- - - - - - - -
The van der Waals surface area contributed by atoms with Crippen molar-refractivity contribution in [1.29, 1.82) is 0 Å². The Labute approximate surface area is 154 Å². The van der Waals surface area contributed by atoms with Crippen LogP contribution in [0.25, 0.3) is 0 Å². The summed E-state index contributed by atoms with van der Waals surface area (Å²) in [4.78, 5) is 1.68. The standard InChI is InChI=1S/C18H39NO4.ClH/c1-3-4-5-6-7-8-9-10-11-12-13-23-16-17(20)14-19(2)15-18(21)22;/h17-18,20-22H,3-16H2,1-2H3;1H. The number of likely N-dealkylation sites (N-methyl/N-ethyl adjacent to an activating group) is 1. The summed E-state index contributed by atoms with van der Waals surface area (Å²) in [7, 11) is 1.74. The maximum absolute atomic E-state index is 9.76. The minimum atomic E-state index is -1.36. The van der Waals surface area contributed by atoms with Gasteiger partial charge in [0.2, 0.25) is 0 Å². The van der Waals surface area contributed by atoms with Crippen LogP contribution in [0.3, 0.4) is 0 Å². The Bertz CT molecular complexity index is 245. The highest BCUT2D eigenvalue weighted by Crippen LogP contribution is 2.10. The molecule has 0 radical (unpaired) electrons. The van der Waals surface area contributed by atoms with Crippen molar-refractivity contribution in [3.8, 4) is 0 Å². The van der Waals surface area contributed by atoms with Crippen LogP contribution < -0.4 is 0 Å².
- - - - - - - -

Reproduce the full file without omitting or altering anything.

The van der Waals surface area contributed by atoms with Crippen molar-refractivity contribution in [1.29, 1.82) is 0 Å². The Labute approximate surface area is 154 Å². The van der Waals surface area contributed by atoms with Crippen LogP contribution in [0.25, 0.3) is 0 Å². The summed E-state index contributed by atoms with van der Waals surface area (Å²) in [4.78, 5) is 1.68. The standard InChI is InChI=1S/C18H39NO4.ClH/c1-3-4-5-6-7-8-9-10-11-12-13-23-16-17(20)14-19(2)15-18(21)22;/h17-18,20-22H,3-16H2,1-2H3;1H. The number of likely N-dealkylation sites (N-methyl/N-ethyl adjacent to an activating group) is 1. The summed E-state index contributed by atoms with van der Waals surface area (Å²) in [7, 11) is 1.74. The maximum absolute atomic E-state index is 9.76. The minimum atomic E-state index is -1.36. The van der Waals surface area contributed by atoms with Gasteiger partial charge in [0.2, 0.25) is 0 Å². The van der Waals surface area contributed by atoms with Crippen LogP contribution in [0.3, 0.4) is 0 Å². The Bertz CT molecular complexity index is 245. The highest BCUT2D eigenvalue weighted by Crippen LogP contribution is 2.10. The molecule has 0 radical (unpaired) electrons. The van der Waals surface area contributed by atoms with Crippen molar-refractivity contribution in [3.8, 4) is 0 Å². The van der Waals surface area contributed by atoms with Crippen LogP contribution < -0.4 is 0 Å².